No Confidence: Vic Labor in the hands of administrators
Victorian Premier Dan Andrews has declared "no confidence" in the integrity of the ALP's own membership roll in an extraordinary letter demanding a suspension of rank and file preselections until 2023.
In a dramatic bid to "clean house" after branch stacking allegations, the ALP national executive will now determine who is preselected as Labor candidates for the next federal election, while a full audit of every member is conducted.
ALP National President Wayne Swan confirmed the news on Tuesday night, saying the party's National Executive branch has endorsed administrators to run the party and recommend how it can be "restructured and reconstituted so that the branch membership comprises genuine, consenting, self-funding party members."
Victorian Premier Dan Andrews had privately declared "no confidence" in the current ALP membership roll in the state amid fears it was hopelessly tainted by fake members and branch stacking.
In a letter obtained by news.com.au, Mr Andrews outlines those fears to the ALP's national executive for the first time, insisting the extraordinary measures are necessary to "guarantee integrity and probity in all our affairs".
"I have no confidence in the integrity of the voting rolls that are produced for any internal elections in the Victorian branch,'' the Victorian Premier writes.
"Accordingly, we must suspend those elections and begin a long and critical process of validating each and every member of the Labor Party in Victoria as genuine, consenting and self-funded.
"I cannot accept another review that, while well-intentioned, cannot and will not deliver the profound reform that is required.
"I have asked Steve Bracks and Jenny Macklin to serve as administrators of the Victorian Branch while this process is undertaken."
On Tuesday night ALP President Wayne Swan confirmed that an emergency meeting of the ALP national executive had taken place and endorsed the new administrators, Steve Bracks and Jenny Macklin until 31 January 2021.
"The conduct exposed in recent days is reprehensible and at odds with everything the ALP stands for," he said.
"The National Executive takes these matters incredibly seriously, and the gravity of this step cannot be understated."
It comes after Mr Andrews also wrote to the ALP executive on Monday advising of his intention to charge Mr Somyurek under the ALP rules, possibly a moot point because he has already quit the party.
"I write to notify you of my intention to charge Mr Adem Somyurek with offences under the Australian Labor Party Branch rules, and to request the National Executive hear and determine those charges, and if satisfied that offences have been committed, expel Mr Adem Somyurek as a member of the Australian Labor Party,'' he said.
"Reports broadcast on 60 Minutes on 14 June 2020 … show Mr Somyurek making threats about a Cabinet minister, and derogatory remarks about Members of Parliament, Young Labor members and others.
"The reports also identify significant evidence of offences relating to party memberships. In my view, the ALP should not have a member who conducts himself in this manner. I will write to you shortly in relation to the charges.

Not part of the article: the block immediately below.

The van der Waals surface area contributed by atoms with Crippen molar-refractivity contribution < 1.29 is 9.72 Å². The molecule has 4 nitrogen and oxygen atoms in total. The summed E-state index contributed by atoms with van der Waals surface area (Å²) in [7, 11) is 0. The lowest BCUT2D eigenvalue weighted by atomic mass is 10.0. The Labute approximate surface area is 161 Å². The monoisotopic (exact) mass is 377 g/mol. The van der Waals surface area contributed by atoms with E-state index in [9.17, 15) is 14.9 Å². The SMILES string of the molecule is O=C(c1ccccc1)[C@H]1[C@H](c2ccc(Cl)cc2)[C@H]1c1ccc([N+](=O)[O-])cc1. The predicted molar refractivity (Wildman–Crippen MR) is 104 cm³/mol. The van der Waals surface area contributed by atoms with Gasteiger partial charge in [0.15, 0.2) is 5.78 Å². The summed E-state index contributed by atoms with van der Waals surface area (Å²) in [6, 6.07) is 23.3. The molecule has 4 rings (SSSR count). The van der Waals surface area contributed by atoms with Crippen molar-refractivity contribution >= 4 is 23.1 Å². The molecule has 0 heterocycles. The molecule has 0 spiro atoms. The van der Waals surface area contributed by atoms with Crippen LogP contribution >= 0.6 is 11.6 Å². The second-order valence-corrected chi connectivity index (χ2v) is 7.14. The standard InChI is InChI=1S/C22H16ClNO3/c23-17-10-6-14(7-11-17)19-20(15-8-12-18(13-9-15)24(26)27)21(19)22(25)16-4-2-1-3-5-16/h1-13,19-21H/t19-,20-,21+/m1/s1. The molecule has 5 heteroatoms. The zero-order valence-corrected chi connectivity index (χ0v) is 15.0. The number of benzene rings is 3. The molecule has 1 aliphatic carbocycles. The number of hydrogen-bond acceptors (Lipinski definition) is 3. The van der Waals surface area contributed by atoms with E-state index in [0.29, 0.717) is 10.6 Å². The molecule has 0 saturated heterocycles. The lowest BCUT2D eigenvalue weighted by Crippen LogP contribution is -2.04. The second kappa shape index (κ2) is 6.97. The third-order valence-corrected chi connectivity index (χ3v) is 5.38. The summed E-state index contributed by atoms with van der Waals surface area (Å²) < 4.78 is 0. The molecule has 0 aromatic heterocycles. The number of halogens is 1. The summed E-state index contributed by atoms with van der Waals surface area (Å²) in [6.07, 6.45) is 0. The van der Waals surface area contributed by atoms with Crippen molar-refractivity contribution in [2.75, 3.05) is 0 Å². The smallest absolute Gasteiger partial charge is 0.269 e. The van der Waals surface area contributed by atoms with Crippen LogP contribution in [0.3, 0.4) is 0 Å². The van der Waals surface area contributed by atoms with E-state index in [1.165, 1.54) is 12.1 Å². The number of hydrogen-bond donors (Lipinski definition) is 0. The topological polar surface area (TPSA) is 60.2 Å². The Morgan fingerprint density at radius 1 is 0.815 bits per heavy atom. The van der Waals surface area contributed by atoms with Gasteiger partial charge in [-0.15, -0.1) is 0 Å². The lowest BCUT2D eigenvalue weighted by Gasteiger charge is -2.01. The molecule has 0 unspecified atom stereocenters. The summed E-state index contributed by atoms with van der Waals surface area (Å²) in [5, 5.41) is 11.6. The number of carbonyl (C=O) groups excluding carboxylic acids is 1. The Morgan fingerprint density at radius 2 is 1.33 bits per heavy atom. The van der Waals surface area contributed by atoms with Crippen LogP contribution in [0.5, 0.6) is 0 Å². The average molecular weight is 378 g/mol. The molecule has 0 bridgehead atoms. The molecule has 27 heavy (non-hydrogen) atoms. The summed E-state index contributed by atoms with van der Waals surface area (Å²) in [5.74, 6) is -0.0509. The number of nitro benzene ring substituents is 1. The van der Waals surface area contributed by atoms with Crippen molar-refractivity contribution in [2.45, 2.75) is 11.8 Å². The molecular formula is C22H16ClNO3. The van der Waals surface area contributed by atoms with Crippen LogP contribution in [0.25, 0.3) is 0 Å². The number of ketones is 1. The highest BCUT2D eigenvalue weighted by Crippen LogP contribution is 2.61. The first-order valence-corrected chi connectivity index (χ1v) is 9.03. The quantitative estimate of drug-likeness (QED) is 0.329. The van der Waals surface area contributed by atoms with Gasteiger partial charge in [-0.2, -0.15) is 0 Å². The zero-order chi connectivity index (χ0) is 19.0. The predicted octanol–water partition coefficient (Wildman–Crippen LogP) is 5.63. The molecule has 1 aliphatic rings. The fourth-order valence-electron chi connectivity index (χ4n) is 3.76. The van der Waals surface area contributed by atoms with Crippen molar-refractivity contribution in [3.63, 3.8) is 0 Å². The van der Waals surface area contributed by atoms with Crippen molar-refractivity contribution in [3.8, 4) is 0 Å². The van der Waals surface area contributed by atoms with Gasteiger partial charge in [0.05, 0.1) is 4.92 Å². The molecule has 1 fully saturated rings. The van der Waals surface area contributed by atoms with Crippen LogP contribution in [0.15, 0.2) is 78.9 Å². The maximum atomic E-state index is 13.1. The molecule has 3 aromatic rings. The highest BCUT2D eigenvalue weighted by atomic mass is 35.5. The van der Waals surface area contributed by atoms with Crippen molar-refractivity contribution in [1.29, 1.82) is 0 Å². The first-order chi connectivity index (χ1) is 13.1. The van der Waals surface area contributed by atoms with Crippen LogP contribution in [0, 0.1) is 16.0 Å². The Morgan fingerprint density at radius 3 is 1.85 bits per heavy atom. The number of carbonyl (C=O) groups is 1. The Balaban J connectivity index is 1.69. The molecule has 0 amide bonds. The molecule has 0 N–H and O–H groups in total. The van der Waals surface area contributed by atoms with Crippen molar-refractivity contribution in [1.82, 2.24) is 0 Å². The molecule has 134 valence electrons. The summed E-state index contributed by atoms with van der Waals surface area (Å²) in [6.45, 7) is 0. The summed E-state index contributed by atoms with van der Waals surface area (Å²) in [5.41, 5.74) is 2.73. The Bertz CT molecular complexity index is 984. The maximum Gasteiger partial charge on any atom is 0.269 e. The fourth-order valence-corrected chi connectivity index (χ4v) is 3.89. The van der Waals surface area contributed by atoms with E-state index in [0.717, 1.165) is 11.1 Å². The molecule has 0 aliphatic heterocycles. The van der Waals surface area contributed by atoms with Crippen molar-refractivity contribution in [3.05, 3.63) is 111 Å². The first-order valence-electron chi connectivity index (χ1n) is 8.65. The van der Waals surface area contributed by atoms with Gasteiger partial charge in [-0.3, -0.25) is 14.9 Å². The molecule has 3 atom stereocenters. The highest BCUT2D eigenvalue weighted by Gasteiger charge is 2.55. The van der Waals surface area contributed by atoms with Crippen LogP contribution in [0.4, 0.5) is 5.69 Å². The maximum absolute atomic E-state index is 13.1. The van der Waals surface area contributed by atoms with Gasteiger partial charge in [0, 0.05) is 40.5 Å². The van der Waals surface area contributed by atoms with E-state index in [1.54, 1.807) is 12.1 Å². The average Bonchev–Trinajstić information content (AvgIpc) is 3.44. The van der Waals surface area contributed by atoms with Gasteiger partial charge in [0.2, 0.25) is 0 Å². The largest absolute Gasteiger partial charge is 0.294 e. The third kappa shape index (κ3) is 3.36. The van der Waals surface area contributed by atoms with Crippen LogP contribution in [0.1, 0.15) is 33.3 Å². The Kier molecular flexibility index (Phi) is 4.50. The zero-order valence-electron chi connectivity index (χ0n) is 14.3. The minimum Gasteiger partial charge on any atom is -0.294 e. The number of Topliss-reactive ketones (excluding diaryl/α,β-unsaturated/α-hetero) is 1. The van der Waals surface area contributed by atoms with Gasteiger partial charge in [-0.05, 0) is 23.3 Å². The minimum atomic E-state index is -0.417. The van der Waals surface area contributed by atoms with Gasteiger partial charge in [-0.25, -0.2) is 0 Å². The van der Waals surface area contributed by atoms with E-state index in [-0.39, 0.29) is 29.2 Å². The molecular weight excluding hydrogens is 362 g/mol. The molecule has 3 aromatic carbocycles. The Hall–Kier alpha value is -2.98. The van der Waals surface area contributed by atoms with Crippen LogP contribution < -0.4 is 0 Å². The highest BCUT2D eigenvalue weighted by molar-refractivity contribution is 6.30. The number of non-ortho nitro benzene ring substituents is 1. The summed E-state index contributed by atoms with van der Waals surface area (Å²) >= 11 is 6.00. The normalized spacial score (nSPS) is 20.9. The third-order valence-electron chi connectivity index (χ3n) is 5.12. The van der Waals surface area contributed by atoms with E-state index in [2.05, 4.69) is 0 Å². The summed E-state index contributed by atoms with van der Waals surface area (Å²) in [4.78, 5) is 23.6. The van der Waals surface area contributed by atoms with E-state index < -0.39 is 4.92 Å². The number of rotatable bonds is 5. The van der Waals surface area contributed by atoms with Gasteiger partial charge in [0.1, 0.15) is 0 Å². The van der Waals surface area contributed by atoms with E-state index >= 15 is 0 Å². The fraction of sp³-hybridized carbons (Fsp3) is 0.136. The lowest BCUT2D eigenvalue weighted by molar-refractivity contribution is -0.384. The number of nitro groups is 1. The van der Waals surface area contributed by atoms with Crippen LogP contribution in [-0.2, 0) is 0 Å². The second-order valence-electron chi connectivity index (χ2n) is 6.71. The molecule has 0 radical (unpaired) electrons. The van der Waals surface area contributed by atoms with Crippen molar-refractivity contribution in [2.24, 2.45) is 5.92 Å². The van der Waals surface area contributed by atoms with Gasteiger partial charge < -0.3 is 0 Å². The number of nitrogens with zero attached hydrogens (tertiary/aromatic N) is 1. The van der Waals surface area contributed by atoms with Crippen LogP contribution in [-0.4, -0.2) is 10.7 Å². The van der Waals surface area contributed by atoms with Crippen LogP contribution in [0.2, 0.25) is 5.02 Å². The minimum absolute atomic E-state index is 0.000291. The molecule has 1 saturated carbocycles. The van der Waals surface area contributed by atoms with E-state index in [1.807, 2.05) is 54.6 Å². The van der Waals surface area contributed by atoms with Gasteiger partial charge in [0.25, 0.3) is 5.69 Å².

"I also advise you that the Victorian Attorney-General has referred all of these matters to Victoria Police and the Independent Broad-Based Anti-Corruption Commission."
As a result, the ALP national executive will take full control of the Victorian division after days of turmoil over secret tapes featuring Labor powerbrokers boasting of controlling who becomes federal MPs and who is dumped.
The decision will empower Labor leader Anthony Albanese to effectively pick and choose Victorian candidates through the ALP national executive for several years.
The intervention follows the sacking of former minister Adem Somyurek after 60 Minutes broadcast surveillance footage of him plotting to control preselections and declaring "F**k the premier" in relation to Mr Andrews.
He also described a female Victorian minister as a "psycho b*tch" and vowed to knock her head off.
The allegations of branch stacking and dirty deals have claimed two further ministerial scalps in the 48 hours since the program aired by MPs who deny wrongdoing but vowed to fight to clear their names.
An official announcement outlining the historic intervention into the Victorian ALP is expected to follow a phone hook up of the ALP national executive to be held on Wednesday.
Earlier, Labor leader Anthony Albanese did not mention the extraordinary drama playing out as the ALP's national executive committee held a phone hook up to determine next steps.
Despite blanket headlines around the country over the secret tapes that have already claimed the careers of three ministers in Victorian Premier Dan Andrews' government, not a single Labor MP or senator wanted to discuss the scandal.
Asked today on Channel 10's Studio 10 whether the Labor Party will effectively have to "wipe out the Victorian branch and take over" Mr Albanese said some form of federal intervention was guaranteed.
"Well, there will be a need for some national involvement. And Daniel Andrews is asking for that,'' Mr Albanese said.
Originally published as Dan declares 'no confidence' in leaked letter